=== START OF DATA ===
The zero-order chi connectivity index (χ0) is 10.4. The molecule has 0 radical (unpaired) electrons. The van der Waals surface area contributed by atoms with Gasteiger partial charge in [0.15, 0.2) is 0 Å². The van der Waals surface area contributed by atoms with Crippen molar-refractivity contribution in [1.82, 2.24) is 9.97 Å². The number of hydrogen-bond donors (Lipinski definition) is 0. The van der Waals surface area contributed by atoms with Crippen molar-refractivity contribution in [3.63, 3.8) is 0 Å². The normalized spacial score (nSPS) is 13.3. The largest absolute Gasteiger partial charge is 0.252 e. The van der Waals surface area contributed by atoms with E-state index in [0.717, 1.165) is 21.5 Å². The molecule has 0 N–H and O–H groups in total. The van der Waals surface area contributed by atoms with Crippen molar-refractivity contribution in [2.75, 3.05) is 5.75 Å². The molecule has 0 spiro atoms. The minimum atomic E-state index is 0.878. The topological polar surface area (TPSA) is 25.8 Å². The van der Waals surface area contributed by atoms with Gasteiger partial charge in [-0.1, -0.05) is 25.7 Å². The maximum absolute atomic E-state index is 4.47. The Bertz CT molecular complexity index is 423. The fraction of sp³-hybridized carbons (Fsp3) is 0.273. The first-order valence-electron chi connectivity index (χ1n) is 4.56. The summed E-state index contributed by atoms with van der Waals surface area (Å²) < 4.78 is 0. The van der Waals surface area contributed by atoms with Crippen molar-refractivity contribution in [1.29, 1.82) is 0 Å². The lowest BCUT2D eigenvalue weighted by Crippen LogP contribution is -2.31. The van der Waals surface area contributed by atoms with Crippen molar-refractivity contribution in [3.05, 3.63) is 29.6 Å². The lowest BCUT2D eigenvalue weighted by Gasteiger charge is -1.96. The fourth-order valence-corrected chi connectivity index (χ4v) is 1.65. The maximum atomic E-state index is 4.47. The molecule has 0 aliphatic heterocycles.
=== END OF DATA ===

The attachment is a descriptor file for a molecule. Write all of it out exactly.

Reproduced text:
The zero-order chi connectivity index (χ0) is 10.4. The molecule has 0 radical (unpaired) electrons. The van der Waals surface area contributed by atoms with Gasteiger partial charge in [0.15, 0.2) is 0 Å². The van der Waals surface area contributed by atoms with Crippen molar-refractivity contribution in [1.82, 2.24) is 9.97 Å². The number of hydrogen-bond donors (Lipinski definition) is 0. The van der Waals surface area contributed by atoms with Crippen molar-refractivity contribution in [3.63, 3.8) is 0 Å². The normalized spacial score (nSPS) is 13.3. The largest absolute Gasteiger partial charge is 0.252 e. The van der Waals surface area contributed by atoms with E-state index in [0.717, 1.165) is 21.5 Å². The molecule has 0 N–H and O–H groups in total. The van der Waals surface area contributed by atoms with Crippen molar-refractivity contribution in [2.75, 3.05) is 5.75 Å². The molecule has 0 spiro atoms. The minimum atomic E-state index is 0.878. The topological polar surface area (TPSA) is 25.8 Å². The van der Waals surface area contributed by atoms with Gasteiger partial charge in [-0.1, -0.05) is 25.7 Å². The maximum absolute atomic E-state index is 4.47. The Bertz CT molecular complexity index is 423. The fraction of sp³-hybridized carbons (Fsp3) is 0.273. The first-order valence-electron chi connectivity index (χ1n) is 4.56. The summed E-state index contributed by atoms with van der Waals surface area (Å²) < 4.78 is 0. The van der Waals surface area contributed by atoms with Crippen molar-refractivity contribution in [1.29, 1.82) is 0 Å². The lowest BCUT2D eigenvalue weighted by Crippen LogP contribution is -2.31. The van der Waals surface area contributed by atoms with Crippen molar-refractivity contribution in [3.05, 3.63) is 29.6 Å². The lowest BCUT2D eigenvalue weighted by Gasteiger charge is -1.96. The fourth-order valence-corrected chi connectivity index (χ4v) is 1.65. The maximum atomic E-state index is 4.47. The molecule has 0 aliphatic heterocycles.